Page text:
Toddler’s Hooded Siren Suit

1940s Toddler's Hooded Siren Suit pattern Weldons 33
Weldons 33 (ca. 1940) Toddler’s hooded siren suit.

From Weldons’ wartime So-Easy line, an air raid suit for toddlers. One child appears to be carrying a gas mask case.

Other siren suit patterns were available for children, girls, and women, plus a “ten-second” siren wrap.

More on Weldons’ So-Easy patterns: There’s a War On | What to Wear in an Emergency

What to Wear in an Emergency

Weldons So-Easy 20 hooded wrap housecoat detail
Detail, Weldons So-Easy 20 (ca. 1940).

From Weldons’ 1940s So-Easy line, this “Ten-Second” Siren Wrap features a cozy hood and chic contrast binding:

Ten-second siren wrap dressing gown pattern - Weldons So-Easy 20, circa 1940. A Weldon Production.
Weldons So-Easy 20 (ca. 1940) Siren wrap.

Other So-Easy air raid patterns included a women’s two-way siren suit (no. 19), child’s hooded siren suit (no. 17), and girl’s hooded siren suit (no. 18).

Back of Weldons So-Easy 20, showing other 1940s designs in the So-Easy pattern range
Back of Weldons So-Easy 20, showing other designs in the So-Easy pattern range.

The pattern tissue is printed with an advertisement for Dewhurst’s Sylko machine twist.

Weldons So-Easy 20 pattern tissue advertising Dewhurst's Sylko machine twist
Weldons So-Easy 20 pattern tissue advertising Dewhurst’s Sylko machine twist.

For knitters, Weldons also had a special knitting book called Quick-Change Siren Woollies (click to view an Etsy download):

Weldon Knitting no. 29 1940: Quick-Change Siren Woollies - 14 garments including jackets, pullovers, children's siren suits, mittens, shawls, socks, etc.
Quick-Change Siren Woollies – Weldon Knitting no. 29 (Nov. 1940) Image: Etsy.

For more on Weldons’ wartime So-Easy patterns, see There’s a War On.

Rosie the Riveter, 1942

Rosie the Riveter on the cover of McCall's magazine, September 1942
McCall’s magazine, September 1942. Image: Envisioning the American Dream.

During World War 2, women engaged in wartime work could choose from a variety of sewing patterns for work wear. The array of coveralls available included the mechanic suit, a close cousin to the siren suit or air raid suit (see my earlier post here). This 1942 pattern from Simplicity shows a khaki version paired with a garrison cap:

1940s WW2 military coverall pattern - Simplicity 4104 (1942)
Simplicity 4104 (1942) Image: Vintage Patterns Wiki.

(You can see a contemporary photo of View 1 at Unsung Sewing Patterns.)

Happy Labour Day, everyone!

There’s a War On: Weldons So-Easy Patterns

Bomb with lipstick kiss in Bomb Girls' munitions factory - Jumping Tracks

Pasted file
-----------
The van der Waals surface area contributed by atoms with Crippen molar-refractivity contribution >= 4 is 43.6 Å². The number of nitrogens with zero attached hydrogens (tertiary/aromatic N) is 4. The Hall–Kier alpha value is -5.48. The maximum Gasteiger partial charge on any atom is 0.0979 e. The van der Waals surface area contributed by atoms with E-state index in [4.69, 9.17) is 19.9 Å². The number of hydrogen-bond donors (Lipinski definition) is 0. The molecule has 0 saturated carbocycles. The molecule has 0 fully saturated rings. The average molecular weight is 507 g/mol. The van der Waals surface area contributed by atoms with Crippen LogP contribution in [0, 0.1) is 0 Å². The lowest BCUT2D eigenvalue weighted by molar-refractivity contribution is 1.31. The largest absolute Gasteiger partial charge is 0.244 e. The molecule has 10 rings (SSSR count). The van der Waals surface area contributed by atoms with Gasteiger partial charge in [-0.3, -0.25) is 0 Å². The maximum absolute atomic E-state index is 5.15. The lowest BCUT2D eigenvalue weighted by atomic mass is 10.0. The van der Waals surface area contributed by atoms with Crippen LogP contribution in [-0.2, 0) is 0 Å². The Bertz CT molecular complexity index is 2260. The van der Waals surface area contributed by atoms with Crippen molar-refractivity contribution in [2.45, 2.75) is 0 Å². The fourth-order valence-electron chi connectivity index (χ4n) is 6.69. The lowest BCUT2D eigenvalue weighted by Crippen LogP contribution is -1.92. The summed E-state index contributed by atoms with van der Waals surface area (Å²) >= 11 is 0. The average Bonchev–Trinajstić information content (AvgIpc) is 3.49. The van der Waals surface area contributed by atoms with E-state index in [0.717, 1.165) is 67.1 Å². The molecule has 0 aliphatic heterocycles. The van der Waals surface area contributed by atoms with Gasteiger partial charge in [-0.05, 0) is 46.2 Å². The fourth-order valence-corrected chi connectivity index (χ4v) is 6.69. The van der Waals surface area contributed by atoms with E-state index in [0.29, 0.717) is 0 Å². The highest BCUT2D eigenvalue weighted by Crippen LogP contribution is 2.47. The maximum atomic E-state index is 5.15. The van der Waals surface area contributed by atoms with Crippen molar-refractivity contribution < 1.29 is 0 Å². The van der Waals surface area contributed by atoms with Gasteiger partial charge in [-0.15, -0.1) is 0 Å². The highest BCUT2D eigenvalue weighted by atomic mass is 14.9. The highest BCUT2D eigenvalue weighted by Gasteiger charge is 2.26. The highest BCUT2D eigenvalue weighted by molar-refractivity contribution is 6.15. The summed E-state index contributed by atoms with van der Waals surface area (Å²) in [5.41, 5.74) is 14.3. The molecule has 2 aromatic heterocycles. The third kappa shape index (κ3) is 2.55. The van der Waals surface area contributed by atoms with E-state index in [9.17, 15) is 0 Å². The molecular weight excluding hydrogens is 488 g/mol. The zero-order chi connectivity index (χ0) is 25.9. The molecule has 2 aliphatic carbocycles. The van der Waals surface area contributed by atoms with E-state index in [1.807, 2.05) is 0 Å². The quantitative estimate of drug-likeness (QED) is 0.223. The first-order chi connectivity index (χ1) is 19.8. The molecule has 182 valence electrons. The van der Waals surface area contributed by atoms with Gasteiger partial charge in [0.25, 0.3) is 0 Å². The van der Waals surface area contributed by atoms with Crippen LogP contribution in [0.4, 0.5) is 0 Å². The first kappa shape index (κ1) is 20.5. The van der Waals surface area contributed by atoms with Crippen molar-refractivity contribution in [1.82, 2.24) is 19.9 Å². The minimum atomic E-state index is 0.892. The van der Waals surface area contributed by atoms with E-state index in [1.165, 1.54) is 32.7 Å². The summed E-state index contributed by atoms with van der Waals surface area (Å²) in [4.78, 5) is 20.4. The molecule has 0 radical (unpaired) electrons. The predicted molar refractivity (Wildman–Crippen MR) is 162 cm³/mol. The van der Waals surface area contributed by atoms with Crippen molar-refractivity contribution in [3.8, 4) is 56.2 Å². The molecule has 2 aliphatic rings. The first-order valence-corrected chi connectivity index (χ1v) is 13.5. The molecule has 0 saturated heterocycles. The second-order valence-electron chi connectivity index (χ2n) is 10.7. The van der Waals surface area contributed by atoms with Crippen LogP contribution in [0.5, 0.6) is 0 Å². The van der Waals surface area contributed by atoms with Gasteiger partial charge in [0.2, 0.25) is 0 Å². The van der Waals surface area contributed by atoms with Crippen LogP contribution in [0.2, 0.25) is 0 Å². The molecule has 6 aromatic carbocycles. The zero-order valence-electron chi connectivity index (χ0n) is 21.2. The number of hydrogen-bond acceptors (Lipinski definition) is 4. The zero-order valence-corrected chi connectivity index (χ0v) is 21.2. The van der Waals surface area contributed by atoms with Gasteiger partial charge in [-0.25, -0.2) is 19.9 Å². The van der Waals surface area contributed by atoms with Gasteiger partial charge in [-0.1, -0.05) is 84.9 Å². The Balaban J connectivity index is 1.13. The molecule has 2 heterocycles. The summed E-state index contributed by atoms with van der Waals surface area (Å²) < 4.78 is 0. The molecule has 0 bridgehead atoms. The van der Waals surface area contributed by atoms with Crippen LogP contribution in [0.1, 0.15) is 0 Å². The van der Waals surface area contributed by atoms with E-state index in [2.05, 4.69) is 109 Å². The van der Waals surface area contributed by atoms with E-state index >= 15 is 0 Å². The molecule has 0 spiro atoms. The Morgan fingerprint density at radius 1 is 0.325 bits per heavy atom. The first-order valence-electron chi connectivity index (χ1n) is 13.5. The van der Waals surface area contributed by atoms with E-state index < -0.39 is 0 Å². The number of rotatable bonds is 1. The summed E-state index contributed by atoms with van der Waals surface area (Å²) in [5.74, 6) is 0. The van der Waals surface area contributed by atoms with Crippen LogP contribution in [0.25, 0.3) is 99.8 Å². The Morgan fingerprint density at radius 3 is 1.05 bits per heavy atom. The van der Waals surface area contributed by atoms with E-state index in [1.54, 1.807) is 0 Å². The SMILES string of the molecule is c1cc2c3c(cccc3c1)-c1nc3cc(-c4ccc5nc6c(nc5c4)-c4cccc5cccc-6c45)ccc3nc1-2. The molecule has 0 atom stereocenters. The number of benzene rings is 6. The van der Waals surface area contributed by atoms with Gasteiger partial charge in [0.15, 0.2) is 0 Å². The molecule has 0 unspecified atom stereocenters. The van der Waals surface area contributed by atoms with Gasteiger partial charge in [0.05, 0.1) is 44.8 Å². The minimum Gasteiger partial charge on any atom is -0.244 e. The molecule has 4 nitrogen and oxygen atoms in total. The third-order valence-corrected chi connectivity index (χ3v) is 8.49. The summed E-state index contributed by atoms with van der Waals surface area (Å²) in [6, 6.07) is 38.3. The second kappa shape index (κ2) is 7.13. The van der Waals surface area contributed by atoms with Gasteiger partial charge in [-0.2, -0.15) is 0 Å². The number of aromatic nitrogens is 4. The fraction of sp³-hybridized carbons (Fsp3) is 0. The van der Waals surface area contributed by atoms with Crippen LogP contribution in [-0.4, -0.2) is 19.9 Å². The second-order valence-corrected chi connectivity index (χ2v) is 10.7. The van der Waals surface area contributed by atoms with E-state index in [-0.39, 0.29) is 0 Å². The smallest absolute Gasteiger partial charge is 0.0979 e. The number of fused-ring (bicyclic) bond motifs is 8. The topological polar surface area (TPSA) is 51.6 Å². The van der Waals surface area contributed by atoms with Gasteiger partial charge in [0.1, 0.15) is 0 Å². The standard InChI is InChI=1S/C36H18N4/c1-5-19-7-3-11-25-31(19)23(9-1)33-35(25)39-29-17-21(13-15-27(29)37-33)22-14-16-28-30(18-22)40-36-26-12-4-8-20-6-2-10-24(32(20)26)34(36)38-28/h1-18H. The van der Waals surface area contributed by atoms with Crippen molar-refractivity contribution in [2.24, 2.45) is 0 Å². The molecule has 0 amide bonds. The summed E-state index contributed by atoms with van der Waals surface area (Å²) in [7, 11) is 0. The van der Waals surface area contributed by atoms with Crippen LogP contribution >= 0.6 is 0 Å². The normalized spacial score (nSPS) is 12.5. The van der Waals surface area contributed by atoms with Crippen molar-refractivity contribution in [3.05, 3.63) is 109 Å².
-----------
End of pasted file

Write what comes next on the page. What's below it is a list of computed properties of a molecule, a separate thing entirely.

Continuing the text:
Bomb Girls is back. For me, much of the show’s interest lies in its portrayal of women’s wartime fashions, both on and off the factory floor. One line of sewing patterns that I associate specifically with the Second World War is Weldons So-Easy patterns.

1940s English coat pattern - Weldon's So-Easy 34
Weldons So-Easy 34 (c. 1940) Two smart coats. Image: Vera Venus.

Founded in 1879, Weldon’s was England’s first major pattern company. The So-Easy line seems to have been introduced during World War 2. Weldons So-Easy patterns included a range of designs, from day wear to toys; the earlier women’s So-Easy designs tended to be available in only three sizes. Update: At least one was plus-sized: So-Easy 35 is a pattern for “Outsize Slip and Knicker Sets.”

So-Easy patterns don’t bear copyright dates, but some include the war rationing notice, “Professional dressmakers are reminded that they must comply with the Making of Civilian Clothing (Restriction) Orders.” These measures were passed in 1942-43. (For the text and discussion see Cargo Cult Craft’s posts.) According to U.K. vintage dealer Tracy of Wickedlady Collectables, Weldons did not promote So-Easy patterns in their magazine, but the mention of purchase tax, introduced in late 1940, can also help with dating.

One thing that distinguishes wartime So-Easy patterns is their pinup-style illustrations straight out of Mrs Henderson Presents. Here is a selection of World War 2 Weldons So-Easy patterns, with an emphasis on lingerie.

This ‘Pretty Undies’ set includes a brassiere, full slip, and knickers with pointed yoke:

1940s British lingerie pattern, Weldons So-Easy 50
Weldons So-Easy 50 (c. 1942) Pretty undies. Image: Vintage British Style.

These ‘Slim Line Undies’—a full slip and knickers—are held in the National Trust Collections:

1940s British lingerie pattern for slips and knickers, Weldons So-Easy 64
Weldons So-Easy 64 (c. 1942) Slim-line undies. Image: eBay.

These ‘Simple Undies’ include a nightgown and slip with seam interest:

Weldons So-Easy 72 (c. 1942) Simple undies
Weldons So-Easy 72 (c. 1942) Simple undies. Image: Vintage Patterns Wiki.

This pattern includes a bra and knickers in two styles, French and Directoire (bloomers), the last with interesting details:

Weldons So-Easy 85
Weldons So-Easy 85 (c. 1942) Brassière and two knickers.

This two-piece bathing suit with skirt was available in four sizes:

Weldons So-Easy 154
Weldons So-Easy 154 (c. 1943) Two-piece bathing suit and skirt. Image: eBay.

My personal favourite must be the Two-Way Siren Suit, an air raid coverall with options for a hood and gathered ankles:

1940s English siren suit pattern - Weldons So-Easy 19
Weldons So-Easy 19 (c. 1940) Two-way siren suit. Image: Vintage Patterns Wiki.

For fans of Bomb Girls, which films in the Toronto area, it’s possible to visit some of the locations for the show. Victory Munitions and other sets were built in an old furniture factory in Etobicoke, while street scenes were shot in Hamilton. The Witham mansion is Oshawa’s Parkwood estate, the former home of General Motors founder R.S. McLaughlin.

(Read an interview with the cinematographer here; download production notes here.)